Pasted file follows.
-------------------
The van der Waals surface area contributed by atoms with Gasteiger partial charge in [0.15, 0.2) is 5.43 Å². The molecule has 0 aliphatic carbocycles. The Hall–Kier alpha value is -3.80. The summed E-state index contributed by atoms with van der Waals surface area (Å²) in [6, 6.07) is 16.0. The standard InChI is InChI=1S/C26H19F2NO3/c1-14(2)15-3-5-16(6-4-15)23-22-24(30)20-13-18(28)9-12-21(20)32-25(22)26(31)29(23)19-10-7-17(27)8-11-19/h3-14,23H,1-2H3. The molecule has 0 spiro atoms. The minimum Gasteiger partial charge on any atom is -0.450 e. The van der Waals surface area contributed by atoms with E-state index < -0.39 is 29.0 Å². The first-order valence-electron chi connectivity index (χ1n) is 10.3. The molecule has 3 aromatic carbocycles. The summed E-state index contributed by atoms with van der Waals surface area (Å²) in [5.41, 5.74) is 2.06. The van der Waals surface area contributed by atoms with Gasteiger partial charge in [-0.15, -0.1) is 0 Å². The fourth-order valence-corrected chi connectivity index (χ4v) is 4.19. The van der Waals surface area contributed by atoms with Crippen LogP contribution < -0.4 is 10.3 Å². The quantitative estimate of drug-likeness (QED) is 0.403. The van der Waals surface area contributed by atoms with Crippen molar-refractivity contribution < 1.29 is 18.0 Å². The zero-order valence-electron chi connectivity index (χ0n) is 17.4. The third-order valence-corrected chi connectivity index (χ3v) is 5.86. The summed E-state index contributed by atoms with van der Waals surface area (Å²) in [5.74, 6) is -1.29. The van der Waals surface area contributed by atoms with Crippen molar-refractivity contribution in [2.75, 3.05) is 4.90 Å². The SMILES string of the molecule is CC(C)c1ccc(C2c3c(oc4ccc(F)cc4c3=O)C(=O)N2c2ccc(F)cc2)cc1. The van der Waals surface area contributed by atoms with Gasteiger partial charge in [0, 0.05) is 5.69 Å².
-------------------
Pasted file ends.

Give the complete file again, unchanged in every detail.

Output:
The van der Waals surface area contributed by atoms with Gasteiger partial charge in [0.15, 0.2) is 5.43 Å². The molecule has 0 aliphatic carbocycles. The Hall–Kier alpha value is -3.80. The summed E-state index contributed by atoms with van der Waals surface area (Å²) in [6, 6.07) is 16.0. The standard InChI is InChI=1S/C26H19F2NO3/c1-14(2)15-3-5-16(6-4-15)23-22-24(30)20-13-18(28)9-12-21(20)32-25(22)26(31)29(23)19-10-7-17(27)8-11-19/h3-14,23H,1-2H3. The molecule has 0 spiro atoms. The minimum Gasteiger partial charge on any atom is -0.450 e. The van der Waals surface area contributed by atoms with E-state index < -0.39 is 29.0 Å². The first-order valence-electron chi connectivity index (χ1n) is 10.3. The molecule has 3 aromatic carbocycles. The summed E-state index contributed by atoms with van der Waals surface area (Å²) in [5.41, 5.74) is 2.06. The van der Waals surface area contributed by atoms with Gasteiger partial charge in [-0.15, -0.1) is 0 Å². The fourth-order valence-corrected chi connectivity index (χ4v) is 4.19. The van der Waals surface area contributed by atoms with Crippen LogP contribution < -0.4 is 10.3 Å². The quantitative estimate of drug-likeness (QED) is 0.403. The van der Waals surface area contributed by atoms with Crippen molar-refractivity contribution < 1.29 is 18.0 Å². The zero-order valence-electron chi connectivity index (χ0n) is 17.4. The third-order valence-corrected chi connectivity index (χ3v) is 5.86. The summed E-state index contributed by atoms with van der Waals surface area (Å²) in [5.74, 6) is -1.29. The van der Waals surface area contributed by atoms with Crippen molar-refractivity contribution in [2.75, 3.05) is 4.90 Å². The SMILES string of the molecule is CC(C)c1ccc(C2c3c(oc4ccc(F)cc4c3=O)C(=O)N2c2ccc(F)cc2)cc1. The van der Waals surface area contributed by atoms with Gasteiger partial charge in [0, 0.05) is 5.69 Å².